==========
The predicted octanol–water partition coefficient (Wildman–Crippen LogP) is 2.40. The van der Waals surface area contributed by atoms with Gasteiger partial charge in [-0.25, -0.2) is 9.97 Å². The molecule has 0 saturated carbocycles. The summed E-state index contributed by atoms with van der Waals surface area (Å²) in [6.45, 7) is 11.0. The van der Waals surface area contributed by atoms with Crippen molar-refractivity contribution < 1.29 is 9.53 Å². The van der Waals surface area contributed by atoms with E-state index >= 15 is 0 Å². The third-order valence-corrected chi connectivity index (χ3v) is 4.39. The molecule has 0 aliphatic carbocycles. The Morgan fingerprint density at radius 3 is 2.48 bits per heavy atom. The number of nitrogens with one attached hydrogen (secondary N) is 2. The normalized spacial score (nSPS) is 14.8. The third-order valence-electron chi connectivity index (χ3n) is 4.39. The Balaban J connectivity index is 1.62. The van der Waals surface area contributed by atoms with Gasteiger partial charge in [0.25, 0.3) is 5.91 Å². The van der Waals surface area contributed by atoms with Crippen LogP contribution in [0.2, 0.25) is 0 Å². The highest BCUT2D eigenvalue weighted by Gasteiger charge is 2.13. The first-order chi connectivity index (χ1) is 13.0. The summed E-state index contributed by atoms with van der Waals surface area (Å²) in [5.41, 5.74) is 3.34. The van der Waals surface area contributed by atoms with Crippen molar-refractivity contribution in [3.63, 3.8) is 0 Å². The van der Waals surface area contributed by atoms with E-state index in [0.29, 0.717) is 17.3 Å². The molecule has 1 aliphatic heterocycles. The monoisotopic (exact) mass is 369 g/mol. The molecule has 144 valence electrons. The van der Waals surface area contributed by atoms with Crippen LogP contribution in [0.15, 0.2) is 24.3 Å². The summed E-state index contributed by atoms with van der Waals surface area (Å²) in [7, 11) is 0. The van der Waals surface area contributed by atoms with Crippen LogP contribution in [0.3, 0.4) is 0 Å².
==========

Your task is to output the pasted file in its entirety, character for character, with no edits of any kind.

The predicted octanol–water partition coefficient (Wildman–Crippen LogP) is 2.40. The van der Waals surface area contributed by atoms with Gasteiger partial charge in [-0.25, -0.2) is 9.97 Å². The molecule has 0 saturated carbocycles. The summed E-state index contributed by atoms with van der Waals surface area (Å²) in [6.45, 7) is 11.0. The van der Waals surface area contributed by atoms with Crippen molar-refractivity contribution < 1.29 is 9.53 Å². The van der Waals surface area contributed by atoms with E-state index >= 15 is 0 Å². The third-order valence-corrected chi connectivity index (χ3v) is 4.39. The molecule has 0 aliphatic carbocycles. The Morgan fingerprint density at radius 3 is 2.48 bits per heavy atom. The number of nitrogens with one attached hydrogen (secondary N) is 2. The normalized spacial score (nSPS) is 14.8. The third-order valence-electron chi connectivity index (χ3n) is 4.39. The Balaban J connectivity index is 1.62. The van der Waals surface area contributed by atoms with Gasteiger partial charge in [0.25, 0.3) is 5.91 Å². The van der Waals surface area contributed by atoms with Crippen LogP contribution in [0.2, 0.25) is 0 Å². The highest BCUT2D eigenvalue weighted by Gasteiger charge is 2.13. The first-order chi connectivity index (χ1) is 13.0. The summed E-state index contributed by atoms with van der Waals surface area (Å²) in [5.41, 5.74) is 3.34. The van der Waals surface area contributed by atoms with Crippen molar-refractivity contribution in [3.63, 3.8) is 0 Å². The van der Waals surface area contributed by atoms with E-state index in [0.29, 0.717) is 17.3 Å². The molecule has 1 aliphatic heterocycles. The monoisotopic (exact) mass is 369 g/mol. The molecule has 144 valence electrons. The van der Waals surface area contributed by atoms with Crippen LogP contribution in [0.15, 0.2) is 24.3 Å². The summed E-state index contributed by atoms with van der Waals surface area (Å²) in [7, 11) is 0. The van der Waals surface area contributed by atoms with Crippen LogP contribution in [0.3, 0.4) is 0 Å².